Speaker - Design and Principles of Use

3829 Words May 30th, 2013 16 Pages
SAE Institute Glasgow

The Dynamic Moving Coil Loudspeaker:
Design and principle of use – an audio engineer's best friend

Sergiusz Sytniejewski
16145
AF0911

Submission date: 11 September 2012

TABLE OF CONTENTS

Page
Introduction3
1. Driver plus box equals loudspeaker4
1.1. Driver5
1.2. Cone6
1.3. Surround7
1.4. Rear suspension (spider)8
1.5. The chassis8
1.6. Voice coil assembly9
1.7. Magnet10
2. Baffles10
2.1. Infinite baffle11
2.2. Ported enclosure11
2.3. Drone cone11
2.4. Bandpass cabinet12
3. Crossover12
4. Conclusion12
5. References14
6. Bibliography14

Introduction

You wouldn't think a loudspeaker and a car engine have a lot in common, would you? Well perhaps not a lot but they definitely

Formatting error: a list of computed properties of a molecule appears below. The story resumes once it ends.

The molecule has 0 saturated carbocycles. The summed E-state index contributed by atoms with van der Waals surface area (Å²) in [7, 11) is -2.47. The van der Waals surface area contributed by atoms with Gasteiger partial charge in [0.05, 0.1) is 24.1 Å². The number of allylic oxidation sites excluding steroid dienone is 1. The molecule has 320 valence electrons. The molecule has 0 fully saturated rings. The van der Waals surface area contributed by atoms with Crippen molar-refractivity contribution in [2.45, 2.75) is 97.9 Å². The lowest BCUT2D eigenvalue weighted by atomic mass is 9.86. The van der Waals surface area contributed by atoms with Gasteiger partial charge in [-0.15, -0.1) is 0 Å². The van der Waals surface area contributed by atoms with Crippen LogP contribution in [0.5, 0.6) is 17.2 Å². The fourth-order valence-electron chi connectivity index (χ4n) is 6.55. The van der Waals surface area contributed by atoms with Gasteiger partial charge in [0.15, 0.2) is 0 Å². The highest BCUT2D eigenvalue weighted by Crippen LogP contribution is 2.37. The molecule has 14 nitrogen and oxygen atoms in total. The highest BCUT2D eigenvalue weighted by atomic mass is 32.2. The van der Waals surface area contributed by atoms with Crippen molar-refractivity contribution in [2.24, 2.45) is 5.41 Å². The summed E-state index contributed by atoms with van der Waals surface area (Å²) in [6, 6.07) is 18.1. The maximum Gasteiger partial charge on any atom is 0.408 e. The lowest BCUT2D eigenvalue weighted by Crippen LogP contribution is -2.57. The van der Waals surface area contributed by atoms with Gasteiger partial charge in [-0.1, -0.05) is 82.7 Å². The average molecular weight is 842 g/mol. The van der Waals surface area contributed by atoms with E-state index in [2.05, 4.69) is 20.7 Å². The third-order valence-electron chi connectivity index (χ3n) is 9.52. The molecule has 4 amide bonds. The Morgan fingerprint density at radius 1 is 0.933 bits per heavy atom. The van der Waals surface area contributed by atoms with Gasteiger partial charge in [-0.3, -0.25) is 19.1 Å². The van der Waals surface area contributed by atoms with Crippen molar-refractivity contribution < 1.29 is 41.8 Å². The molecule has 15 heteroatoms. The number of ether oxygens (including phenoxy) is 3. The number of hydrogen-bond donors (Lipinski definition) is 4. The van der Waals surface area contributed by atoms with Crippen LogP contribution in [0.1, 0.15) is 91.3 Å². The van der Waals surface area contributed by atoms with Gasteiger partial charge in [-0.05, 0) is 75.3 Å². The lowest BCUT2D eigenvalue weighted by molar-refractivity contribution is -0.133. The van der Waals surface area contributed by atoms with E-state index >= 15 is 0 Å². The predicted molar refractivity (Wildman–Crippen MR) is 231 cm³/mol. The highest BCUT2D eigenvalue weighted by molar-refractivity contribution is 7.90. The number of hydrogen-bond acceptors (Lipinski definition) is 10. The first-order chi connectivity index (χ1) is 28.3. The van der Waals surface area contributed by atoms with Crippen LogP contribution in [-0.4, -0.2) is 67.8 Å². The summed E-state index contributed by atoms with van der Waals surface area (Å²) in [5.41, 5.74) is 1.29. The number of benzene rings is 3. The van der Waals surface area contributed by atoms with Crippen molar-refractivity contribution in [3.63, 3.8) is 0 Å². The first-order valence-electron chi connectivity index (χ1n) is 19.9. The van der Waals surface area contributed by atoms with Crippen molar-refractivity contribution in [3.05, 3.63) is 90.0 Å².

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Magnet - creates a magnetic field. The stronger it is the higher efficiency and accuracy of a speaker. It is worth noting that nowadays this is a permanent magnet as opposed to the earliest designs which used electromagnets. The most common and cheapest material used is ferrite but the most effective are alnico magnets (consist of aluminium–nickel–cobalt hence the name). Field gap – should be as small as possible to enhance magnetic induction hence improving the speaker's efficiency. Voice coil – mounted on a bobbin. This makes the system move while AC passes through. It consists of turns of copper or aluminium wire. Different cross-section wires are used. Round is most commonly used but to pack it more densely square wire (flat) is used, while hexagonal provides the best heat dissipation. Bobbin – is a short tube to which the voice coil is attached. The bobbin is connected to the centre of the cone. The most common materials used are plastic, aluminium and paper. Surrounds – these keep a cone centred and control its maximum moving range. Can be made of many different materials such as butyl rubber, synthetic foams or PVC. Spider – prevents voice coil from touching the magnet and maintains centralisation. Usually made of corrugated pressed fabric. Cone – makes changes of air pressure while moving back and forth. It has to be stiff and lightweight. Commonly made of paper pulp,
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